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West Nile Virus Detected In New York City Mosquitoes

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MOSQUITO
An aedes aegypti mosquito is shown on human skin in a file photo, date and location not known, from the U.S. Department of Agriculture. (AP Photo/USDA, File) | ASSOCIATED PRESS
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The West Nile Virus has been detected in New York City mosquitoes for the first time this summer, the city's Health Department announced Monday.

Mosquitos collected from the Douglaston and College Point neighborhoods in Queens and Old Town in Staten Island tested positive for the virus.

While there have been no human cases reported so far this year, Health Commissioner Dr. Mary Bassett wants New Yorkers to take some "simple precautions."

“During warm weather, mosquitoes can breed in any still water that stands for more than four days, so the most effective way to control mosquitoes is to eliminate standing water," Bassett said in a statement. "New Yorkers are also encouraged to mosquito-proof their homes, wear mosquito repellent and cover their arms and legs if they’re outside at dawn or dusk. New Yorkers over 50 should be especially cautious, as they are more likely to develop serious illness if they contract the virus.”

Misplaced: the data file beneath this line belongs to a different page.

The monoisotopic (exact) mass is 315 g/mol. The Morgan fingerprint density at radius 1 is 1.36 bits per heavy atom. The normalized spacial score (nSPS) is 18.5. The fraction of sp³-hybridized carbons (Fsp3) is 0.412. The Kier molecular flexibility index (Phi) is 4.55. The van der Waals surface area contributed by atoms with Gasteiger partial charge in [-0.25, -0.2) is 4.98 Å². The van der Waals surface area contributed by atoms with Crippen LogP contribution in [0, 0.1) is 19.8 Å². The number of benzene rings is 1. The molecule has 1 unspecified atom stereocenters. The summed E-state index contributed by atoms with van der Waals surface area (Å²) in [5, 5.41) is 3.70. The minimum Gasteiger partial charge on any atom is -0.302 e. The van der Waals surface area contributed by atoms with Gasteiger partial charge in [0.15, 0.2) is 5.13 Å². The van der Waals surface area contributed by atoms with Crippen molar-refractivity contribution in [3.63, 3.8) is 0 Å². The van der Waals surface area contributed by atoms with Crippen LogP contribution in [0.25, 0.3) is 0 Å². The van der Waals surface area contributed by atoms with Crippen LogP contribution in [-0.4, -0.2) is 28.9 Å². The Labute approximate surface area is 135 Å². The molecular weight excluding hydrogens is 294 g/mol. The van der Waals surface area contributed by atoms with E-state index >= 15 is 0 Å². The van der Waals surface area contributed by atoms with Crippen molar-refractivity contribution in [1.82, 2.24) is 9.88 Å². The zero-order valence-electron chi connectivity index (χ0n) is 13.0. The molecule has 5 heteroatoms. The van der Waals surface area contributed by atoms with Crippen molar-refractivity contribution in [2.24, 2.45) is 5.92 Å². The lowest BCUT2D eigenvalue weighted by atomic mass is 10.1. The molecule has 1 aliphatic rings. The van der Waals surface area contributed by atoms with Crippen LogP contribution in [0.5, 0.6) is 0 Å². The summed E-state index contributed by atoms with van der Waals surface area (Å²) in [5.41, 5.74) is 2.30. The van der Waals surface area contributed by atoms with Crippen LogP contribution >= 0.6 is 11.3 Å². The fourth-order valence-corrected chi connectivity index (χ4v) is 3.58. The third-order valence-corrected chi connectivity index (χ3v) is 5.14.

According to the health department, West Nile Virus can cause "serious complications, including neurological diseases, and can also cause a milder flu-like illness with headache, fever and fatigue, weakness and sometimes rash." Those experiencing such symptoms are urged to see a doctor immediately.

In 2012, 41 New Yorkers contracted the virus, 6 of whom died. In 2013, only 10 New Yorkers contracted the virus, and there were no fatalities.

Nationwide, nearly 5,700 people contracted the West Nile Virus in 2012, causing a record-high 286 deaths. In 2013, the number of those infected dropped significantly. Nearly 2,500 people around the country contracted the virus last year, resulting in 119 deaths.

Later this week, the New York City Health Department says it will kill mosquito larvae by spraying marshy areas of the city with larvacide.

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